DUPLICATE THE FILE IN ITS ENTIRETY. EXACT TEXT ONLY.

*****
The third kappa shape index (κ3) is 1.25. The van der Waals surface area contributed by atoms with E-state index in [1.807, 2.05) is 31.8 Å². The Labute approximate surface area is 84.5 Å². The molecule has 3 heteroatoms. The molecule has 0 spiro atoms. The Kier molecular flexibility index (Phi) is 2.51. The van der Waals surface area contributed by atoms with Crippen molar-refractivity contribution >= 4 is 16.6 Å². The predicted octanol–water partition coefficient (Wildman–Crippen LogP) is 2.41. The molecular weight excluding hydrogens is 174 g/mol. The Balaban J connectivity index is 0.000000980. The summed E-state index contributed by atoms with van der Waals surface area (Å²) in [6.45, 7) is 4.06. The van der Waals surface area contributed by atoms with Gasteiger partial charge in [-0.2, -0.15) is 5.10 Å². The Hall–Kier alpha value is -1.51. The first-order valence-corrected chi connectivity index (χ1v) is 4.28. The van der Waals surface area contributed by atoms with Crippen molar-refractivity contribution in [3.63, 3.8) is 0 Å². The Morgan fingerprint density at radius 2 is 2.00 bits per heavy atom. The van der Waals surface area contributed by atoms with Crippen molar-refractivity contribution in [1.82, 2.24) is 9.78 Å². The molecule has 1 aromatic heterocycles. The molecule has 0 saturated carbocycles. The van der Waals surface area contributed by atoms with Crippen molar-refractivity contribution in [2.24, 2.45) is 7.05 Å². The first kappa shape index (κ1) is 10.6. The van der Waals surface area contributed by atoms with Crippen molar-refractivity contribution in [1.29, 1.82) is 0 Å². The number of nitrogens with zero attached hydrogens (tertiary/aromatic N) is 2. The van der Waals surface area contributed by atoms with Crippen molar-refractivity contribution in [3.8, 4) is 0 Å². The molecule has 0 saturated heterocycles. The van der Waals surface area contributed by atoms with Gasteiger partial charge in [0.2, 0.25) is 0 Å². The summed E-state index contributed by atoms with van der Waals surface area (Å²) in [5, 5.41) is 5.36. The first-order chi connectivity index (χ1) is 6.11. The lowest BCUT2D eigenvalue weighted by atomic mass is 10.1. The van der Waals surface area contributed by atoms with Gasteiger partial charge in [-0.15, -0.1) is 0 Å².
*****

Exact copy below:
The third kappa shape index (κ3) is 1.25. The van der Waals surface area contributed by atoms with E-state index in [1.807, 2.05) is 31.8 Å². The Labute approximate surface area is 84.5 Å². The molecule has 3 heteroatoms. The molecule has 0 spiro atoms. The Kier molecular flexibility index (Phi) is 2.51. The van der Waals surface area contributed by atoms with Crippen molar-refractivity contribution >= 4 is 16.6 Å². The predicted octanol–water partition coefficient (Wildman–Crippen LogP) is 2.41. The molecular weight excluding hydrogens is 174 g/mol. The Balaban J connectivity index is 0.000000980. The summed E-state index contributed by atoms with van der Waals surface area (Å²) in [6.45, 7) is 4.06. The van der Waals surface area contributed by atoms with Gasteiger partial charge in [-0.2, -0.15) is 5.10 Å². The Hall–Kier alpha value is -1.51. The first-order valence-corrected chi connectivity index (χ1v) is 4.28. The van der Waals surface area contributed by atoms with Crippen molar-refractivity contribution in [3.63, 3.8) is 0 Å². The Morgan fingerprint density at radius 2 is 2.00 bits per heavy atom. The van der Waals surface area contributed by atoms with Crippen molar-refractivity contribution in [1.82, 2.24) is 9.78 Å². The molecule has 1 aromatic heterocycles. The molecule has 0 saturated carbocycles. The van der Waals surface area contributed by atoms with Crippen molar-refractivity contribution in [2.24, 2.45) is 7.05 Å². The first kappa shape index (κ1) is 10.6. The van der Waals surface area contributed by atoms with Crippen molar-refractivity contribution in [1.29, 1.82) is 0 Å². The number of nitrogens with zero attached hydrogens (tertiary/aromatic N) is 2. The van der Waals surface area contributed by atoms with Crippen molar-refractivity contribution in [3.8, 4) is 0 Å². The molecule has 0 saturated heterocycles. The van der Waals surface area contributed by atoms with Gasteiger partial charge in [0.2, 0.25) is 0 Å². The summed E-state index contributed by atoms with van der Waals surface area (Å²) in [5, 5.41) is 5.36. The first-order chi connectivity index (χ1) is 6.11. The lowest BCUT2D eigenvalue weighted by atomic mass is 10.1. The van der Waals surface area contributed by atoms with Gasteiger partial charge in [-0.15, -0.1) is 0 Å².